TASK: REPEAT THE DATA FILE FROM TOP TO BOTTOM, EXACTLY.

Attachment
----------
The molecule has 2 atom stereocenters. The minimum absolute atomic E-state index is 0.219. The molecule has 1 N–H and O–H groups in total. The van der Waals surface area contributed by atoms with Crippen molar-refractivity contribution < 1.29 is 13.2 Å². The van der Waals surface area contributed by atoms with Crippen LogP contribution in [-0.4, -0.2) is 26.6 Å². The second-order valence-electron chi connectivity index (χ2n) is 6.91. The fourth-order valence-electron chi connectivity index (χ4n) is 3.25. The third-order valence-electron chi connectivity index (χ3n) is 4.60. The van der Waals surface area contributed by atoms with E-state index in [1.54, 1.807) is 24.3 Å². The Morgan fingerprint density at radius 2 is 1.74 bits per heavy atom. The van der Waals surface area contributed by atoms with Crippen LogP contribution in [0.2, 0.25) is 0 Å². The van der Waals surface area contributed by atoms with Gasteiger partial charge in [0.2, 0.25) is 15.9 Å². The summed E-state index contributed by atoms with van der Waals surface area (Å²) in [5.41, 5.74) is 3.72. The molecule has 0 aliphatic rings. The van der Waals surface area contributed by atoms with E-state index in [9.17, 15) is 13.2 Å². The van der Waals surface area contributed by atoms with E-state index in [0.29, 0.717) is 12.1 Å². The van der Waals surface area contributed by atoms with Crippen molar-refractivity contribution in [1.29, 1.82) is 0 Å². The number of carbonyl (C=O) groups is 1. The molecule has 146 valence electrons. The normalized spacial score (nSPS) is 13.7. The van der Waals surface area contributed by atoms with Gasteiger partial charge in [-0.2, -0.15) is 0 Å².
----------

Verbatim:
The molecule has 2 atom stereocenters. The minimum absolute atomic E-state index is 0.219. The molecule has 1 N–H and O–H groups in total. The van der Waals surface area contributed by atoms with Crippen molar-refractivity contribution < 1.29 is 13.2 Å². The van der Waals surface area contributed by atoms with Crippen LogP contribution in [-0.4, -0.2) is 26.6 Å². The second-order valence-electron chi connectivity index (χ2n) is 6.91. The fourth-order valence-electron chi connectivity index (χ4n) is 3.25. The third-order valence-electron chi connectivity index (χ3n) is 4.60. The van der Waals surface area contributed by atoms with E-state index in [1.54, 1.807) is 24.3 Å². The Morgan fingerprint density at radius 2 is 1.74 bits per heavy atom. The van der Waals surface area contributed by atoms with Crippen LogP contribution in [0.2, 0.25) is 0 Å². The van der Waals surface area contributed by atoms with Gasteiger partial charge in [0.2, 0.25) is 15.9 Å². The summed E-state index contributed by atoms with van der Waals surface area (Å²) in [5.41, 5.74) is 3.72. The molecule has 0 aliphatic rings. The van der Waals surface area contributed by atoms with E-state index in [9.17, 15) is 13.2 Å². The van der Waals surface area contributed by atoms with E-state index in [0.29, 0.717) is 12.1 Å². The van der Waals surface area contributed by atoms with Crippen molar-refractivity contribution in [1.29, 1.82) is 0 Å². The number of carbonyl (C=O) groups is 1. The molecule has 146 valence electrons. The normalized spacial score (nSPS) is 13.7. The van der Waals surface area contributed by atoms with Gasteiger partial charge in [-0.2, -0.15) is 0 Å².